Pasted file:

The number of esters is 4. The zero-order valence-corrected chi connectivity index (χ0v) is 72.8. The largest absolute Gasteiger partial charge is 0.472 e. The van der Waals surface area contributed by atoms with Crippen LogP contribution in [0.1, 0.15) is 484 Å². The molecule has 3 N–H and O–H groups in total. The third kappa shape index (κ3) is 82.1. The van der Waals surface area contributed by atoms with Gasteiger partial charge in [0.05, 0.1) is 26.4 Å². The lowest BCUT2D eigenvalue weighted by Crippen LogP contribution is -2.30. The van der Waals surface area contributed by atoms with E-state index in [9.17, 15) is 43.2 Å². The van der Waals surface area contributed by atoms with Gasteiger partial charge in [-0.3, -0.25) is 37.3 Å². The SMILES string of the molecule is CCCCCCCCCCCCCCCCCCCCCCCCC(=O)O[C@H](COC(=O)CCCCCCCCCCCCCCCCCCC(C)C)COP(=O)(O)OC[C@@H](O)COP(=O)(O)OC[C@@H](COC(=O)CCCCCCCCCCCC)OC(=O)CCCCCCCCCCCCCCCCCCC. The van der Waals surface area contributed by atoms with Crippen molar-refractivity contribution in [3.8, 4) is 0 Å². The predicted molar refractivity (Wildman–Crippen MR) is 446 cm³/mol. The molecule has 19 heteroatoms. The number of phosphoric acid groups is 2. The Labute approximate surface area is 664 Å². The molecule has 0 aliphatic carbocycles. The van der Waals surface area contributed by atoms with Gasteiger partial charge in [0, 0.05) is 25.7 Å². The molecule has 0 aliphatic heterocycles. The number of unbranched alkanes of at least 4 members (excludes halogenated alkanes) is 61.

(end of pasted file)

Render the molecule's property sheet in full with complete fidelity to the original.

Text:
The number of esters is 4. The zero-order valence-corrected chi connectivity index (χ0v) is 72.8. The largest absolute Gasteiger partial charge is 0.472 e. The van der Waals surface area contributed by atoms with Crippen LogP contribution in [0.1, 0.15) is 484 Å². The molecule has 3 N–H and O–H groups in total. The third kappa shape index (κ3) is 82.1. The van der Waals surface area contributed by atoms with Gasteiger partial charge in [0.05, 0.1) is 26.4 Å². The lowest BCUT2D eigenvalue weighted by Crippen LogP contribution is -2.30. The van der Waals surface area contributed by atoms with E-state index in [9.17, 15) is 43.2 Å². The van der Waals surface area contributed by atoms with Gasteiger partial charge in [-0.3, -0.25) is 37.3 Å². The SMILES string of the molecule is CCCCCCCCCCCCCCCCCCCCCCCCC(=O)O[C@H](COC(=O)CCCCCCCCCCCCCCCCCCC(C)C)COP(=O)(O)OC[C@@H](O)COP(=O)(O)OC[C@@H](COC(=O)CCCCCCCCCCCC)OC(=O)CCCCCCCCCCCCCCCCCCC. The van der Waals surface area contributed by atoms with Crippen molar-refractivity contribution in [3.8, 4) is 0 Å². The predicted molar refractivity (Wildman–Crippen MR) is 446 cm³/mol. The molecule has 19 heteroatoms. The number of phosphoric acid groups is 2. The Labute approximate surface area is 664 Å². The molecule has 0 aliphatic carbocycles. The van der Waals surface area contributed by atoms with Gasteiger partial charge in [0, 0.05) is 25.7 Å². The molecule has 0 aliphatic heterocycles. The number of unbranched alkanes of at least 4 members (excludes halogenated alkanes) is 61.